Attract New Talent

Millennials are currently the largest segment in the U.S. workforce, and they bring expectations of employer engagement and values that are significantly different from the expectations of Gen X and Boomers. Millennial turnover costs the U.S. economy an estimated $30.5 billion annually, according to Gallup Research.

In order to attract the critical digital skills that companies require for effective digital transformation, digital workplace strategies should understand how Millennials evaluate job satisfaction and what drives them to stay with an employer for the long term.

Reskill Your Existing Workforce

In addition to recruiting new skills, many industries face a need to reskill their existing workforce to account for the new technologies being introduced into key business processes. As artificial intelligence and automation replace certain jobs, those workers will need guidance on how to succeed in new conceptualizations of work. Digital workplaces can incorporate learning management systems (LMS) to bring learning closer to employees and measure how quickly the organization is gaining new skills and knowledge.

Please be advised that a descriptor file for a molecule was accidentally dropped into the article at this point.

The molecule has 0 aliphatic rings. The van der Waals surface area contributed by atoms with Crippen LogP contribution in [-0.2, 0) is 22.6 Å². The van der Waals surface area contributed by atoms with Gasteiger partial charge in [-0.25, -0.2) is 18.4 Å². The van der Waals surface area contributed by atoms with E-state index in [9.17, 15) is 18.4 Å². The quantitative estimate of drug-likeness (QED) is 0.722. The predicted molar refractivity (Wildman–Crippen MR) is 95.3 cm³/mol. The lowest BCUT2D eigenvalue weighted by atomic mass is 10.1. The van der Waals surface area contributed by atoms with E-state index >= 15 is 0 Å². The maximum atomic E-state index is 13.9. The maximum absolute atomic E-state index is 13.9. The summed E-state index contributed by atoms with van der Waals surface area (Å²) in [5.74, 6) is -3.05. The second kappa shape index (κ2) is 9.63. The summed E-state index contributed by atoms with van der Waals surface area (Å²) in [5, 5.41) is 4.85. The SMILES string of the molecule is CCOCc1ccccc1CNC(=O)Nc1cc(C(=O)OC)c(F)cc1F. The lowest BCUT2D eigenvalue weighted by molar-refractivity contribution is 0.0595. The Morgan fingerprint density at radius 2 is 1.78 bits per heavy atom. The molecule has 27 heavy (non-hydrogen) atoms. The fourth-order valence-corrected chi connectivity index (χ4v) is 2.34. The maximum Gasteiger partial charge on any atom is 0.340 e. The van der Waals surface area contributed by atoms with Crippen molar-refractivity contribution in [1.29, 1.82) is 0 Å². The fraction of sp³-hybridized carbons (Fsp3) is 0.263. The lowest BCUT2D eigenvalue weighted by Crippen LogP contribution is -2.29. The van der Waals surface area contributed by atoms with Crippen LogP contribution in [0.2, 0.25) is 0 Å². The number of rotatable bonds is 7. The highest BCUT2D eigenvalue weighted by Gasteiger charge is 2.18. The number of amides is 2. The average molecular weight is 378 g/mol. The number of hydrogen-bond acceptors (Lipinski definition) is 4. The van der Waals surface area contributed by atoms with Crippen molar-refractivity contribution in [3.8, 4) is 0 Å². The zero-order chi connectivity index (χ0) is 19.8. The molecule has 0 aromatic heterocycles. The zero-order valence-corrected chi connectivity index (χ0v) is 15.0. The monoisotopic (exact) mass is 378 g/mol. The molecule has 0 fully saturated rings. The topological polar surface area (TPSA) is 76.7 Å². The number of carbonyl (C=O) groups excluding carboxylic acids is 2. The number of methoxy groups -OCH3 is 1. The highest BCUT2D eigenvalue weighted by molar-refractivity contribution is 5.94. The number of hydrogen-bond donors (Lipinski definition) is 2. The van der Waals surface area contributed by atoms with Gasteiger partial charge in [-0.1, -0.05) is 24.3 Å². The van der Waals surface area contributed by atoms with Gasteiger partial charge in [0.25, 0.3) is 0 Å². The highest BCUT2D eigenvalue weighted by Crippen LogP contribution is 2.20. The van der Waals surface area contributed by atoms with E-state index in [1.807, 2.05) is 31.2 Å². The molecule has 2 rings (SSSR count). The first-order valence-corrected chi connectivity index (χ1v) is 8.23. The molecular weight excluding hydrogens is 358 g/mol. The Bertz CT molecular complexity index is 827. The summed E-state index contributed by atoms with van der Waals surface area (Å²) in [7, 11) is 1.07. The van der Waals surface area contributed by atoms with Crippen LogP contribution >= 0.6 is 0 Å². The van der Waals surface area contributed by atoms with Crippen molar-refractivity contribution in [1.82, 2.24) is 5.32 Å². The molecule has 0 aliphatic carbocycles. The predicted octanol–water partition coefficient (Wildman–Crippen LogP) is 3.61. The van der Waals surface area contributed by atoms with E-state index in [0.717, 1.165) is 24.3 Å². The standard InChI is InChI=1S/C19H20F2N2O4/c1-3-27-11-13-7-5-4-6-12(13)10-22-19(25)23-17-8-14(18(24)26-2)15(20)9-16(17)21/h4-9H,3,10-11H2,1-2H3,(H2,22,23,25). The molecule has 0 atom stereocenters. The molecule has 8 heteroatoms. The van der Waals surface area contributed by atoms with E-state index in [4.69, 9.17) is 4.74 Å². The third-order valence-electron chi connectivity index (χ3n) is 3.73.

“People and culture lie at the heart of organizational performance and typically drive both success and failure. This means your culture ultimately determines how and to what extent your employees leverage the digital workplace to connect, communicate and collaborate.” – Deloitte

Digital Transformation Needs the Digital Workplace

As digital transformation continues to create new business models, organizations will need to foster workplace environments that enable employees to confidently take advantage of new technology and trends. The pace of change shows no signs of slowing, which means that a digital workplace will only increase in strategic importance.

Fortunately, most organizations now have basic customer experience blueprints that can be reused to optimize the employee experience, including developing worker personas, identifying pain points and reorienting stakeholders to be customer-led. As buy-in for new work norms increases, new standards and systems will merge to accommodate the expectations of today’s workers.